Other challenges remain
Other challenges remain daunting. The Pfizer vaccine candidate is fragile and must be stored at temperatures of -70° Celsius, requiring a new cold chain infrastructure. Fraud, fake products and black markets must be addressed. Anti-vaxxers and pseudoscience advocates must be addressed, assisted by religious leaders and lawyers.
At some point, Malaysia must answer the question: Should we make the Covid-19 vaccination mandatory? Second- and third-generation vaccines will be potentially safer and more effective and must feature in the vaccination strategy using first-generation vaccines. Finally, Covid-19 vaccines must be financed without affecting delivery of other vaccination or healthcare services.
Until Malaysia is adequately vaccinated, non-pharmaceutical interventions remain crucial policy instruments. This will likely be the situation until at least end-2021. The agreement with Pfizer, entry into COVAX, starting a clinical trial with a Chinese vaccine and the hedging strategy of negotiations with multiple companies are welcome steps. Science has got us here at an unprecedented speed. Now, it is up to policymakers, regulators and health professionals to bring it home.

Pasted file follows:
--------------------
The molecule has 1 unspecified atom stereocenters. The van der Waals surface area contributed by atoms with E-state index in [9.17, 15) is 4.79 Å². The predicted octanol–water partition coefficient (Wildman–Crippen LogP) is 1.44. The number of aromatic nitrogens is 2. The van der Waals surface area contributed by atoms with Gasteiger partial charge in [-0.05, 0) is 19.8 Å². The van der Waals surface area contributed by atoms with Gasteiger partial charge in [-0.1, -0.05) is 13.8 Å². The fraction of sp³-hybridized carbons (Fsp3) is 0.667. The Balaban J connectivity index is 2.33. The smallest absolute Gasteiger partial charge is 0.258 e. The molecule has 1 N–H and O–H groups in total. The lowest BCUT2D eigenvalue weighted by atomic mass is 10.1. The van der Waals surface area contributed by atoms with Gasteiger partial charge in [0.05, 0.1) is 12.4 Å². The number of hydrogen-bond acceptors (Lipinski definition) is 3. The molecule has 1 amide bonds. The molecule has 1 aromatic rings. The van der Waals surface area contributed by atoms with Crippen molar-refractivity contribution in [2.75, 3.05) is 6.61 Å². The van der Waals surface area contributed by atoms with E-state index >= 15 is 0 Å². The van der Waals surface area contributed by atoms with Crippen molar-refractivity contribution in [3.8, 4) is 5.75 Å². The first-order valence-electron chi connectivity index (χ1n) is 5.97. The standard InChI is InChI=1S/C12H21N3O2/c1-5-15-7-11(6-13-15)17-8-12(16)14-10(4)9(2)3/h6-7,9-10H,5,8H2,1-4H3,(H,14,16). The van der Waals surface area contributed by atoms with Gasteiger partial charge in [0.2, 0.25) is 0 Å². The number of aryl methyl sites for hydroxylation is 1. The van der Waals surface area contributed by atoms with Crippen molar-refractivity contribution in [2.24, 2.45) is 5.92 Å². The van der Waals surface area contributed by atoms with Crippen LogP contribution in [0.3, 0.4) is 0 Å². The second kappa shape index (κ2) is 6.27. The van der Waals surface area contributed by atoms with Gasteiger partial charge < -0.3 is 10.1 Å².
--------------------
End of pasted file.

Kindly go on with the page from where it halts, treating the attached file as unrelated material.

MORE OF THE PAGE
Dr Khor Swee Kheng is a physician specialising in health systems, health policies and global health. Prof Datuk Dr Lokman Hakim Sulaiman is the pro-vice-chancellor (research) of the International Medical University Malaysia and a former deputy director-general of health (public health).